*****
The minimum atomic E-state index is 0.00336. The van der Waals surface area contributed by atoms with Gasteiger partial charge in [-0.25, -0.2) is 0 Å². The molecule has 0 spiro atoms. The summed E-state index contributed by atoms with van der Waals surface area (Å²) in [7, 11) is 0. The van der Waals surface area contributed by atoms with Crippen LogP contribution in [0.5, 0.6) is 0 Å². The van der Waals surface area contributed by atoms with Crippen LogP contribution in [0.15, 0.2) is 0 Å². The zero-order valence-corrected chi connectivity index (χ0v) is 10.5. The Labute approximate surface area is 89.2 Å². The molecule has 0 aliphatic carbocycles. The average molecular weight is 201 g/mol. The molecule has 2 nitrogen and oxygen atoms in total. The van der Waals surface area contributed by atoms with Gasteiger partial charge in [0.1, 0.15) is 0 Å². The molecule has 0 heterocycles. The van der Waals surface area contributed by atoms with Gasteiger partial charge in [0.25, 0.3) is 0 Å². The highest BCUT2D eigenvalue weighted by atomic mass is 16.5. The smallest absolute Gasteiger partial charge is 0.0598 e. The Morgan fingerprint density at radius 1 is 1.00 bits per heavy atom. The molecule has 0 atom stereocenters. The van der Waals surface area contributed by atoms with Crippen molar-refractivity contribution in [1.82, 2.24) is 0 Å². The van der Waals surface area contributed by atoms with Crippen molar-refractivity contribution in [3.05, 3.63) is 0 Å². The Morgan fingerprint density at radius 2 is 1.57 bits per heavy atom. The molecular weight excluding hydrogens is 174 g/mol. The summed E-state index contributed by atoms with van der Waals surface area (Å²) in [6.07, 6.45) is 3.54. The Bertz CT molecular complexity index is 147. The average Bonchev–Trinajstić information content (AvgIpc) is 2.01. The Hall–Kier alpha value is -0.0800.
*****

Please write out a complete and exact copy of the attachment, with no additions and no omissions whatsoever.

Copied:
The minimum atomic E-state index is 0.00336. The van der Waals surface area contributed by atoms with Gasteiger partial charge in [-0.25, -0.2) is 0 Å². The molecule has 0 spiro atoms. The summed E-state index contributed by atoms with van der Waals surface area (Å²) in [7, 11) is 0. The van der Waals surface area contributed by atoms with Crippen LogP contribution in [0.5, 0.6) is 0 Å². The van der Waals surface area contributed by atoms with Crippen LogP contribution in [0.15, 0.2) is 0 Å². The zero-order valence-corrected chi connectivity index (χ0v) is 10.5. The Labute approximate surface area is 89.2 Å². The molecule has 0 aliphatic carbocycles. The average molecular weight is 201 g/mol. The molecule has 2 nitrogen and oxygen atoms in total. The van der Waals surface area contributed by atoms with Gasteiger partial charge in [0.1, 0.15) is 0 Å². The molecule has 0 heterocycles. The van der Waals surface area contributed by atoms with Gasteiger partial charge in [0.25, 0.3) is 0 Å². The highest BCUT2D eigenvalue weighted by atomic mass is 16.5. The smallest absolute Gasteiger partial charge is 0.0598 e. The Morgan fingerprint density at radius 1 is 1.00 bits per heavy atom. The molecule has 0 atom stereocenters. The van der Waals surface area contributed by atoms with Crippen molar-refractivity contribution in [1.82, 2.24) is 0 Å². The van der Waals surface area contributed by atoms with Crippen molar-refractivity contribution in [3.05, 3.63) is 0 Å². The Morgan fingerprint density at radius 2 is 1.57 bits per heavy atom. The molecular weight excluding hydrogens is 174 g/mol. The summed E-state index contributed by atoms with van der Waals surface area (Å²) in [6.07, 6.45) is 3.54. The Bertz CT molecular complexity index is 147. The average Bonchev–Trinajstić information content (AvgIpc) is 2.01. The Hall–Kier alpha value is -0.0800.